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Congestion Pricing — A Primer: Overview

The Primer Series and the Purpose of This Volume

States and local jurisdictions are increasingly discussing congestion pricing as a strategy for improving transportation system performance. In fact, many transportation economists and national transportation experts believe that congestion pricing offers promising opportunities to cost-effectively reduce traffic congestion, improve the reliability of highway system performance, and improve the quality of life for residents, many of whom are experiencing intolerable traffic congestion in regions across the country.

Because congestion pricing is still a relatively new concept in the United States, the Federal Highway Administration (FHWA) is embarking on an outreach effort to introduce the various aspects of congestion pricing to decision-makers and transportation professionals. One element of FHWA's congestion-pricing outreach program is this Congestion Pricing Primer Series. The aim of the primer series is not to promote congestion pricing or to provide an exhaustive discussion of the various technical and institutional issues one might encounter when implementing a particular project; rather, the intent is to provide an overview of the key elements of congestion pricing, to illustrate the multidisciplinary aspects and skill sets required to analyze and implement congestion pricing, and to provide an entry point for practitioners and others interested in engaging in the congestion-pricing dialogue.

The concept of tolling and congestion pricing is based on charging for access and use of our roadway network. It places responsibility for travel choices squarely in the hands of the individual traveler, where it can best be decided and managed. The car is often the most convenient means of transportation; however, with a little encouragement, people may find it attractive to change their travel habits, whether through consolidation of trips, car-sharing, by using public transportation, or by simply traveling at less-congested times. The use of proven and practical demand-management pricing, which we freely use and apply to every other utility, is needed for transportation. Through usage and access fees, on local, regional, and national levels, we can build a fund that supports a sustainable transportation system, while decreasing congestion and improving the environment.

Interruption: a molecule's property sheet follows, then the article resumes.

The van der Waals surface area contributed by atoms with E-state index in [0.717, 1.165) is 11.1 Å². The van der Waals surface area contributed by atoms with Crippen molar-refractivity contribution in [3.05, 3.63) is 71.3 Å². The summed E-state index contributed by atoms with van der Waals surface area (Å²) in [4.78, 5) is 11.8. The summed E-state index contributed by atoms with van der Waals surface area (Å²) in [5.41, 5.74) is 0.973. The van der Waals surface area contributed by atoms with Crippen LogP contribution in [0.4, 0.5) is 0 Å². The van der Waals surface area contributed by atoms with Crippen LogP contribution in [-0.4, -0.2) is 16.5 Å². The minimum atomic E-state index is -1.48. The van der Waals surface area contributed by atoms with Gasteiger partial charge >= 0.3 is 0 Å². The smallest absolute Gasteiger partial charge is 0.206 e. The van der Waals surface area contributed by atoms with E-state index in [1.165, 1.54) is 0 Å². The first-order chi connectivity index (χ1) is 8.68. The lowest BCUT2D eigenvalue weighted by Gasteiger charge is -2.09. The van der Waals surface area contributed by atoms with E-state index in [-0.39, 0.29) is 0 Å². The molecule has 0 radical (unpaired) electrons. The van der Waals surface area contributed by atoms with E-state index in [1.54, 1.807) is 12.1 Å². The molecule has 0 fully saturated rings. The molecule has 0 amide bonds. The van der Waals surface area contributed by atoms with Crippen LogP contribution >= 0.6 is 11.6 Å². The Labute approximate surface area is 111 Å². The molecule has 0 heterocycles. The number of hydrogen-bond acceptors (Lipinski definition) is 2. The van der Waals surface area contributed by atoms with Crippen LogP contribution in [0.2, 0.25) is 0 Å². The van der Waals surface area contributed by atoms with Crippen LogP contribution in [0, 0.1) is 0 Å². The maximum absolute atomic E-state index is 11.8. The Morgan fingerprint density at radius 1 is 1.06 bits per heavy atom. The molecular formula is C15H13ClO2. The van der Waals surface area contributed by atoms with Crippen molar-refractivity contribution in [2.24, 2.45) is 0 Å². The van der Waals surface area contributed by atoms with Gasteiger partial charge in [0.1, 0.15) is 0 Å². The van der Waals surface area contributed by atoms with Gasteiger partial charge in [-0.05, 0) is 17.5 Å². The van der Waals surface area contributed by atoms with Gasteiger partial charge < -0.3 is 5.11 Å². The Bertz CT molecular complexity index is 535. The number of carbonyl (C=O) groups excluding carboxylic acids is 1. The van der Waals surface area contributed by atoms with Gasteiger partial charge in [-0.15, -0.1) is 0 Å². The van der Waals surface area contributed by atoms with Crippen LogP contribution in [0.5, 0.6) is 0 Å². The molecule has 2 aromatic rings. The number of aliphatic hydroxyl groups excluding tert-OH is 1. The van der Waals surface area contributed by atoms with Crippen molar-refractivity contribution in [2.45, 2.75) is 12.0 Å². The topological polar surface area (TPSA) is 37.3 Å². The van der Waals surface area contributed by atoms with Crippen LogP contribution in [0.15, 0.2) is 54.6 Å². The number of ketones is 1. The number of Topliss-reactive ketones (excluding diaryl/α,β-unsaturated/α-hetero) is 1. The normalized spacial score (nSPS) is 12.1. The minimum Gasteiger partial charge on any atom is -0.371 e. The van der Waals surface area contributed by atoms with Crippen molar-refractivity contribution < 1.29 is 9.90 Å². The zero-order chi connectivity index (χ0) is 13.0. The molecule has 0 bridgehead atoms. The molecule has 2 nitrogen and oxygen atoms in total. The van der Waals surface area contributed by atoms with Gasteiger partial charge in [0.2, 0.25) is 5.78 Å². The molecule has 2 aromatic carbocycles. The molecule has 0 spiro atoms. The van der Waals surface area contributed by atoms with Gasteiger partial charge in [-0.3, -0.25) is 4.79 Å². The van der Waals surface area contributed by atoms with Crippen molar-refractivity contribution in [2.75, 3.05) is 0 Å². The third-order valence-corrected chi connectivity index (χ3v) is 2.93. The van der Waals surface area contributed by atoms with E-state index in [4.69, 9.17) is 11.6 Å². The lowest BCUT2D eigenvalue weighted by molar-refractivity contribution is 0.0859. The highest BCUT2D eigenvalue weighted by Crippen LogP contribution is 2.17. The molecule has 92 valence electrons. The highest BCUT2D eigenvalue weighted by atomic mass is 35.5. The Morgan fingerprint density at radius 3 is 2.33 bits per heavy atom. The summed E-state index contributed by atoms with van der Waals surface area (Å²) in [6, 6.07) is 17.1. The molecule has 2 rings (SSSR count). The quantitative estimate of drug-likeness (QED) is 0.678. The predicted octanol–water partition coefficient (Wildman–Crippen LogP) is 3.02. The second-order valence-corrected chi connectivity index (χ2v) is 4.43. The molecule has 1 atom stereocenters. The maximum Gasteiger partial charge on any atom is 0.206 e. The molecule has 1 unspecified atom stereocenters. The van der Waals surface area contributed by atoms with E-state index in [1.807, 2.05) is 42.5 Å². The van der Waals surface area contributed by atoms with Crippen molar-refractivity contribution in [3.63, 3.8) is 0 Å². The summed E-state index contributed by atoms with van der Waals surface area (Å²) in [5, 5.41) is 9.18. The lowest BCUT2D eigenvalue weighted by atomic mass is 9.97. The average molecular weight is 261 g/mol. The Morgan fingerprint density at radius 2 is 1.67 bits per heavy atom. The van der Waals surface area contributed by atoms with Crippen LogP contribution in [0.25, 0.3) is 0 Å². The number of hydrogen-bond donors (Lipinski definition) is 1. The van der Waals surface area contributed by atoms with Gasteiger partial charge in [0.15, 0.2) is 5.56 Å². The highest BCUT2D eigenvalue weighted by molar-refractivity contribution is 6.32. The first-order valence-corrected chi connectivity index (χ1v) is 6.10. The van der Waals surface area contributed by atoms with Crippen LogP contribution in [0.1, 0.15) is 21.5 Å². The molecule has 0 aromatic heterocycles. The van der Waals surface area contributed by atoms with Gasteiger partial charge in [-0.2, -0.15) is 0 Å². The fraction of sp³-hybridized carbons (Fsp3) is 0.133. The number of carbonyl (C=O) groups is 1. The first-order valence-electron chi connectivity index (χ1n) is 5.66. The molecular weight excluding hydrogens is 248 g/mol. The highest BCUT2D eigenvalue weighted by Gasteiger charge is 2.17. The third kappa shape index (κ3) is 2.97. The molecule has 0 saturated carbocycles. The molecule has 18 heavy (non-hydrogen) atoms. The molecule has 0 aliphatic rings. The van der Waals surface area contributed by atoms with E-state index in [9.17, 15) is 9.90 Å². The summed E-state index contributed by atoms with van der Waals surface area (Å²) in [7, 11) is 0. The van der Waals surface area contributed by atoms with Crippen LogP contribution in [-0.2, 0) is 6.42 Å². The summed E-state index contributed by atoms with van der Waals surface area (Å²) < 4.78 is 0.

The application of tolling and road pricing to solve local transportation and sustainability problems provides the opportunity to solve transportation problems without federal or state funding. The size of the revenue stream that could be apportioned to where the revenue was generated would mean that a city or region could address its road and public transportation projects with confidence and determination. It could also mean that further gas tax, sales tax, or motor-vehicle registration fee increases are not necessary now or in the future. The idea of congestion pricing is a conceptual first step, not a complete plan of action. It has to be coordinated with other policy measures and environmental measures for sustainability.

Against this background, this Overview primer was produced to explain the concept of congestion pricing and its benefits, to present examples of congestion-pricing approaches implemented in the United States and abroad, and to briefly discuss federal-aid policy and programs related to tolling and pricing.

About This Primer Series

The Congestion Pricing Primer Series is part of FHWA's outreach efforts to introduce the various aspects of congestion pricing to decision-makers and transportation professionals in the United States. The primers are intended to lay out the underlying rationale for congestion pricing and some of the technical issues associated with its implementation in a manner that is accessible to non-specialists in the field. Titles in this series include:

  • Congestion Pricing Overview.
  • Non-Toll Pricing.
  • Technologies That Enable Congestion Pricing.
  • Technologies That Complement Congestion Pricing.
  • Transit and Congestion Pricing.
  • Economics: Pricing, Demand, and Economic Efficiency.
  • Income-Based Equity Impacts of Congestion Pricing.